How Once Upon a Time in the West reflects the social anxiety of 1968

Sergio Leone’s landmark western, which turns 50 this year, is a fascinating product of its time.

Words

Dan Einav

Earlier this year The Atlantic launched a series of articles entitled ‘1968 and the making of Modern America’. The aim of its writers is to identify that year as “a momentous year in American history,” and to make a case for 1968 being the starting point of the contemporary society in which we live today.

Such demarcation is of course largely arbitrary, but it’s true that exactly half a century ago the Western world – not just America – appeared to be on the cusp of a sea change. Workers’ strikes and student protests in cities from Paris to Prague, the emboldening of civil rights and feminist movements, and general anomie and disillusionment among the younger generations saw the emergence of a liberal countercultural force bringing with them sense that the old, mainly capitalist, status quo was on its way out.

It was during this year that Sergio Leone was making Once Upon a Time in the West. To what extent the director was explicitly influenced by this period sociopolitical upheaval is a matter of speculation, but the film is undoubtedly a product of its time. The original Italian title of this sweeping epic, C’era una volta il West, gives us a sense of what the film’s main concern is – “una volta” may literally mean “one time”, but a “volta”, especially in the context of writing or music, specifically refers to a “turning point”. In short, it is a film about change. And what Leone presents us with is a tale in which the past makes way for “modernity”.

Set in the Arizona desert of the 19th century, the plot revolves around the construction of a railway track being built across the plains to the pacific coast by transport mogul Mr Morton (Gabriele Ferzetti). Working for him is Frank (Henry Fonda), a sparkling-eyed killer who terrorises everyone opposed to his industrialist boss’ expansionist aims. In one scene transition the smoke from Frank’s freshly fired gun turns into the smoke billowing from atop a train – a visual metaphor used by the famously Marxist Leone to suggest that unbridled capitalist greed is tantamount to murder.

Resistance to these bygone, violent means of achieving ostensible progress comes in the form of Jill (Claudia Carindale). A one-time prostitute from New Orleans she arrives in Arizona to find that her husband (and his children) has been murdered by Frank for his valuable land. And while it may be a little revisionist to call her a feminist character, she is an unwaveringly strong figure, uncowed by bravado and intimidation. She symbolises a beautiful, civilised future in the middle of a dying, arid men’s world.

The decay of an old guard is as much part of the theme of change as the emergence of a new one. Leone’s film is shrouded by death, both actual and conceptual. The men from Frank, to Charles Bronson’s nameless, leather-faced, harmonica-playing gunman with a score to settle, and Jason Robards’ loveable rogue, Cheyenne, are all, as the former says near the end, part of “an ancient race”. A race populated by heroes and villains where each knows his role. They are all out on a last-hurrah here.

Frank knows that his attempt to take over Morton’s empire is insincere: he is an outlaw, not a modern businessman. Bronson, playing a mournful tune everywhere he goes knows that once he gets the revenge he craves he’ll have no place in the world. He and Fonda brandish self-aware smirks throughout the film; they are two men with nothing to lose, united by their impending irrelevance.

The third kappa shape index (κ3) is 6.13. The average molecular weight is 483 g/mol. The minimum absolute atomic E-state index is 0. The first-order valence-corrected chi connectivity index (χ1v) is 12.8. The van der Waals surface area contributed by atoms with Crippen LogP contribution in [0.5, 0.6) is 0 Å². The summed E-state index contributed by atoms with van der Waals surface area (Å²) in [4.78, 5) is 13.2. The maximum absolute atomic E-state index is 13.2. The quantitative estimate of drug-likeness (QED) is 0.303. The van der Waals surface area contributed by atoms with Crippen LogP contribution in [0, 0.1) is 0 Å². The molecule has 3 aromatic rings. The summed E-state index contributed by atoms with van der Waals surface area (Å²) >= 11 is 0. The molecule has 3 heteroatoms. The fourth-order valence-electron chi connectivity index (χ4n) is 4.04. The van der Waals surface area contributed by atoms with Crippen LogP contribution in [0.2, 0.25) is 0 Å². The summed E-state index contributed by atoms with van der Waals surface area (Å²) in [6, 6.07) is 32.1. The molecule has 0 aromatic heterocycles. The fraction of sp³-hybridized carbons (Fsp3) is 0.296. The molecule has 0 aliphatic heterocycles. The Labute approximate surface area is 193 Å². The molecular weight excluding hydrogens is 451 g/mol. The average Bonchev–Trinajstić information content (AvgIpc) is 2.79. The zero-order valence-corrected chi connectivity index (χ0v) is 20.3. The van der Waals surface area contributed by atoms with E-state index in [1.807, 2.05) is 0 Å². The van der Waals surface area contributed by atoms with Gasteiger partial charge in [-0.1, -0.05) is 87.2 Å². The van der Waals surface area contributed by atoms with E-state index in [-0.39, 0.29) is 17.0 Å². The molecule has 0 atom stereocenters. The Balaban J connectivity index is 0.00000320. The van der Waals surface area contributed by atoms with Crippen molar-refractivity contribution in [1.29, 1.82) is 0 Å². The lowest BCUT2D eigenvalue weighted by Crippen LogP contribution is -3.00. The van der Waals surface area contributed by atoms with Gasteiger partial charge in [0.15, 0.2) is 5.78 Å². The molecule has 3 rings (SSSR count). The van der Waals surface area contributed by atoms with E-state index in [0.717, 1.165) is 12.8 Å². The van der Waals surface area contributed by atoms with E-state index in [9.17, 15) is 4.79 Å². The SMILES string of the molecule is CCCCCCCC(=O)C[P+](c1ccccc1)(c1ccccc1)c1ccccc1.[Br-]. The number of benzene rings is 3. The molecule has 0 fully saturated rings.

Once Upon a Time in the West was also a farewell of sorts from Leone to the genre by which he made his name (though he made one more western, Duck, You Sucker in 1971). By including numerous direct pastiches of classics from High Noon (the slow burning introduction sees three men waiting for a train) to The Last Sunset (the final duel), Leone suggests that the western has reached its apex. Like its characters, the genre, with its reliance on hyper-masculine characters, well-trodden conventions and histrionic levels of tension, didn’t have a place in the future of cinema in its current format.

But what better eulogy for the western could one imagine? Leone may have indulged the odd cliche – the spooked crickets foreshadowing danger, the creaking weather vane – but few can rival his mastery of the interplay of sound and silence, of inertia and crescendos of action, of humour and dread, of sweeping vistas and claustrophobic close-ups, all present in the astonishing opening scene alone. He also brings out some career-best performances from his all-star cast, especially from Henry Fonda, who despite having been one of Hollywood’s bankable heroes, is transformed so convincingly into one of cinema’s most truly malevolent figures. Elsewhere, Ennio Morricone’s haunting harmonica and guitar led score is a piece of art of its own accord.

Leone may have foreseen the end of the appeal of the western, but 50 years on, Once Upon a Time in the West still feels relevant. Maybe that’s because the world hasn’t really moved on from where it was in 1968. Despite obvious technological advancements we’re still in an age where we’re trying to enact real social progress and break down outdated practices, policies and beliefs. Watching Leone’s film today galvanises our belief that we’re on the cusp of change, but it also reminds us that we’ve been here for half a century.

Published 11 Mar 2018

Tags: Charles Bronson Henry Fonda Sergio Leone

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